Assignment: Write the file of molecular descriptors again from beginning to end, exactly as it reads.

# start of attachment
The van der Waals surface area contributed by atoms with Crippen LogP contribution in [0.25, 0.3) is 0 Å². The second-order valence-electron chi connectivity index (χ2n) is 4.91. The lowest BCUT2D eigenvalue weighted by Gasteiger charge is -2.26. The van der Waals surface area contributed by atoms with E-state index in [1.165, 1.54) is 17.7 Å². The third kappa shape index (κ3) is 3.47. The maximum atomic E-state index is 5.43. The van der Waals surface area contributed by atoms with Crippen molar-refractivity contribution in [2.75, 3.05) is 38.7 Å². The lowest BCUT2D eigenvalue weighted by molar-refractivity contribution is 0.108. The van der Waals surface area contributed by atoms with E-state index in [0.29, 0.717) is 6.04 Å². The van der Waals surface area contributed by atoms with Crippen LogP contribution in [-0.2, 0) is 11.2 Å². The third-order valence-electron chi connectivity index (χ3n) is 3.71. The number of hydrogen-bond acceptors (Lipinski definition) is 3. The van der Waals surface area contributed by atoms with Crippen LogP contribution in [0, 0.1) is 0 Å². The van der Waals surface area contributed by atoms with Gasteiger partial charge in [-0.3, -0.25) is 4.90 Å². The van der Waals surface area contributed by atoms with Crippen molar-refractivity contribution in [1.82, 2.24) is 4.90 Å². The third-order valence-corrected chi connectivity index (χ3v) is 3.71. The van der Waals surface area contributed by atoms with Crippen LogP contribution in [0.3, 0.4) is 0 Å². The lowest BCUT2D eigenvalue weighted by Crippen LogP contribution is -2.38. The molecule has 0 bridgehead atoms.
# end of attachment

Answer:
The van der Waals surface area contributed by atoms with Crippen LogP contribution in [0.25, 0.3) is 0 Å². The second-order valence-electron chi connectivity index (χ2n) is 4.91. The lowest BCUT2D eigenvalue weighted by Gasteiger charge is -2.26. The van der Waals surface area contributed by atoms with E-state index in [1.165, 1.54) is 17.7 Å². The third kappa shape index (κ3) is 3.47. The maximum atomic E-state index is 5.43. The van der Waals surface area contributed by atoms with Crippen molar-refractivity contribution in [2.75, 3.05) is 38.7 Å². The lowest BCUT2D eigenvalue weighted by molar-refractivity contribution is 0.108. The van der Waals surface area contributed by atoms with E-state index in [0.29, 0.717) is 6.04 Å². The van der Waals surface area contributed by atoms with Crippen LogP contribution in [-0.2, 0) is 11.2 Å². The third-order valence-electron chi connectivity index (χ3n) is 3.71. The number of hydrogen-bond acceptors (Lipinski definition) is 3. The van der Waals surface area contributed by atoms with Crippen LogP contribution in [0, 0.1) is 0 Å². The van der Waals surface area contributed by atoms with Gasteiger partial charge in [-0.3, -0.25) is 4.90 Å². The van der Waals surface area contributed by atoms with Crippen molar-refractivity contribution in [1.82, 2.24) is 4.90 Å². The third-order valence-corrected chi connectivity index (χ3v) is 3.71. The van der Waals surface area contributed by atoms with Crippen LogP contribution in [0.3, 0.4) is 0 Å². The lowest BCUT2D eigenvalue weighted by Crippen LogP contribution is -2.38. The molecule has 0 bridgehead atoms.